shall withhold approval of pay certifieats
(#" any teacher not conforming" to
This strikes us as being the mostarbitrary
usurpation of power that we have
ever witnessed. If the Board of Exuminers
can point to any provision in
the statutes of South Carolina which
empowers them to impose these severe
penalties, they can (lo more than any
lawyer in the State can do. It might
or might not be a wise thing to enact
such a law; but the Legislature has
never seen lit to do so. The hoard
is no doubt actuated by an honest purpose
tojadvance the educational intersts
of the State. It should not, however,
lose sight of the fact that it is not the
lawmaking power. Its denunciation
isamere&n^wm fulmen. It may frighten
a few teachers, but it will not coerce
the refractory ones?Georgetown Enquirer.
A horrible catastrophe occurred on
the Lehigh Valley Railroad October
10. One section of an excursion train
ran into the one just ahead of it and
eighty persons met a quick death.
The steaming engine plowed its way
nearly through the last coach, this
one crashed into the one in advance of
it, and this one into the third.
About 150,000 barrels of oil belonging
to the Standard Oil Company were
burned at the oil refinery docks at
Green Point, N. Y. The fire occurred
The steamer Queen, from England
to New York, collided with a fishing
vessel October 5, cutting her amidships.
Twenty of the crew were
500 ballots in the Third Judicial District?
Dargau 10, Gilland 8, Wilson 12
?and still locked.
The gin house of Mr. J. (J. Bodie, at
Leesville, was destroyed by fire one
day last week. The lire is supposed
to have originated from a match in the
Chief Justice Fuller was formally
inducted into office October 8.
Extracts from Christian Neighbor
At the Annual CongresH of the
isationai rrison Association new 111
Boston, last July, tlie following resolution
was adopted :
JlcBolvcd, That the practice of observing
one Sunday in each year as
Prison Sunday, by the churches, which
has been adopted in some States, is
approved and recommended for adoption
in every State in the Union, and
that the third Sunday of October is
hereby designated as a suitable day for
The observance of prison Sunday
has also been approved and reconiemnded
by the National Conference of
Charities and Correction. Remember
those that are in bonds as bound with
them. The question of crime, its
growth and its prevention, aud of
criminals and their reformation, lias
perhaps been too much overlooked in
the ministrations of the pulpit.
Pri<f0ii?oOctobcr 14, 1888.
Sabbath last while other ministers
in the city were preaching to congregations
at large, I wended my way to
the County jail where I was cordially
received by Mr. Coleman, the keeper.
He politely led the way through one
iron door to another, through the bars
of which I talked a while to eight colored
male prisoners and gave them
several religious papers.
Next to the door of a white (?) woman
who in tears and thankfulness
heard what I said and accepted a few
religious papers which I handed her
through the bars.
Last I was admitted into the room
of a young white man whom I knew
and who seemed glad to see me. He
also was pleased to get a few papers.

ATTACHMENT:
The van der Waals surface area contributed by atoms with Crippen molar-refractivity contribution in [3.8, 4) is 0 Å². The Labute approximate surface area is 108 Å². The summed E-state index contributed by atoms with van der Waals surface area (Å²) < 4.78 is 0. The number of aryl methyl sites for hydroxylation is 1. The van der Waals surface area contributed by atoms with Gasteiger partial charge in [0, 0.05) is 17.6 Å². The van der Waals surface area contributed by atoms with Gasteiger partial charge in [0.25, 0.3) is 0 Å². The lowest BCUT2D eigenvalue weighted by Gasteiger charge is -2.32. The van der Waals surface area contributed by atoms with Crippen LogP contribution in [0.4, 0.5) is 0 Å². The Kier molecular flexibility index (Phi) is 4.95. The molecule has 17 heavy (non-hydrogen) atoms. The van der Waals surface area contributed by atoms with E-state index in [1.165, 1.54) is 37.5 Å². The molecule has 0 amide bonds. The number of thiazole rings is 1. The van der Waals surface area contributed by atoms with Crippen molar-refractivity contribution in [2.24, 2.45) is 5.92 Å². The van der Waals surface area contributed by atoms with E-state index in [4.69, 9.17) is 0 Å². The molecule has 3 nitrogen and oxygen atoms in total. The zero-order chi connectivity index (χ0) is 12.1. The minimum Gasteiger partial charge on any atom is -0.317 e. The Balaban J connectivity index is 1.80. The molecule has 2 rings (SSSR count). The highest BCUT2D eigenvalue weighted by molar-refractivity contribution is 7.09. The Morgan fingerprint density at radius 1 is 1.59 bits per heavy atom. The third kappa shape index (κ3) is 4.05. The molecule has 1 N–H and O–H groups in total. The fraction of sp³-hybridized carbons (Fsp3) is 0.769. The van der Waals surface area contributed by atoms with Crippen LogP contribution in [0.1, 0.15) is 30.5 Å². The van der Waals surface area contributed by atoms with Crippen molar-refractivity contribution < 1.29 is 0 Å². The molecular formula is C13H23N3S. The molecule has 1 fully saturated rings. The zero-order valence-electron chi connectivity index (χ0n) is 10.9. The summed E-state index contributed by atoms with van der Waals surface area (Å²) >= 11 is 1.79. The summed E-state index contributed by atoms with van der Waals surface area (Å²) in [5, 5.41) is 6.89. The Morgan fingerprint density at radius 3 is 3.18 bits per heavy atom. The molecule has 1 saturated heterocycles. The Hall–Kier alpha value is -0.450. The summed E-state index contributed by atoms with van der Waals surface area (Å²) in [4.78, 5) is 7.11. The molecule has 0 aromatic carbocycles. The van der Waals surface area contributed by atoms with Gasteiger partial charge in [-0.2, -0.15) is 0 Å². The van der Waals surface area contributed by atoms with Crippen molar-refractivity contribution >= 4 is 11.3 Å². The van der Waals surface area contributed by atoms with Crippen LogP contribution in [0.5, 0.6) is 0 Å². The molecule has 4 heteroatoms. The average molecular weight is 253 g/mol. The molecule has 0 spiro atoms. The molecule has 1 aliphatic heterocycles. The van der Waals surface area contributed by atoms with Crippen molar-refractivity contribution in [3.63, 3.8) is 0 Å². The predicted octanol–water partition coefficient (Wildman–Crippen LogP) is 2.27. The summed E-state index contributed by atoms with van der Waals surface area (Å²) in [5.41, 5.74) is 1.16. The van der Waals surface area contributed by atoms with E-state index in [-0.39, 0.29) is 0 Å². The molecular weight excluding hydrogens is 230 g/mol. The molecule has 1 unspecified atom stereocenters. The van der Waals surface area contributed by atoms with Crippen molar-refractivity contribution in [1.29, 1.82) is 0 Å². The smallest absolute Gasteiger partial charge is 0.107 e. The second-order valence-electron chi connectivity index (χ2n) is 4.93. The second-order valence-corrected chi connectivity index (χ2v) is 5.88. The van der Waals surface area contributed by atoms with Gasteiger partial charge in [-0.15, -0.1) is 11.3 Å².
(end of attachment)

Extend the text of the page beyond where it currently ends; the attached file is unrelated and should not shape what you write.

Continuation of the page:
He spoke of the kind treatment of
Mr. Coleman, the turnkey.
Thoughts and feelings in the jail
and on the way homeward different
from usual attendance at church but
none the less profitable. "Remember
them that are in bonds, as bound with
them. ' S. H. B.
The power of education is mighty,
and of infinite consequences for good
or for evil. Through its influence one
renders evil for evil, and another "suffers
long and is kind." One believes
It?as lne Jtiepuuiicuiia uuu uuuu?iu
Within a year or two, however, the
agitation of the Fisheries question has
aroused a decided feeling of animosity
on our Northern border, while, in Congress,
Senator Dolph's elaborate
scheme for coast defences, and the
several projects looking toward an augmentation
of our navy, here met
with considerable favor. And so it
came to pass that when the Republican
nominating committee this summer
addressed itself to the task of framing
an acceptable platform upon which its
constituency might stand, there was
found abundant space for our soldiers,
for a greater navy, for augmented
coast defences, but, alas ! (and in consistency's
name, how can it be otherwise?)
the beneficent principle of arbitration
of differences had altogether
sank out of sight!
Nevertheless, it is cheering to perceive
that the party of Prohibition announces
itself as unmistakably committed
to the arbitration of differences,
international or otherwise. But I did
not set out to writea campaign letter, I
take leave of my subject in quoting
with approval this sentiment from
The White Ribbon?
"Closer bonds of friendship between
the women of different nations, may
help to strengthen the idea of international
arbitration in the settlement
of all differences; that thus the whole
military system, now draining the
very life-blood and wealth of the people
in the old world, may be completely
overturned, and war, with itscrimes
and miseries, ended forever."
FROM UK V. ROWLAND H. HOWARD,
SECRETARY OK THE AMERICAN
The advent of the precious little paper,
the Neighbor, reminds me of my
purpose to write a word of fellowship
before the meeting of the South Carolina
Peace society. If we get lonely
amid the deserts of indifference around
us in Boston, and drop occasionally
into conversation oil the mere talkedof
reforms, how brave and true must
one be to stand his ground, hear his
testimony and re-iterate the truth in
Columbia. Here are the old roots of
former peace teaching. Worcester,
Ladd, Burnt t, Beck with and Miles
left their mark, though it has been obscured
by the excitement of civil war,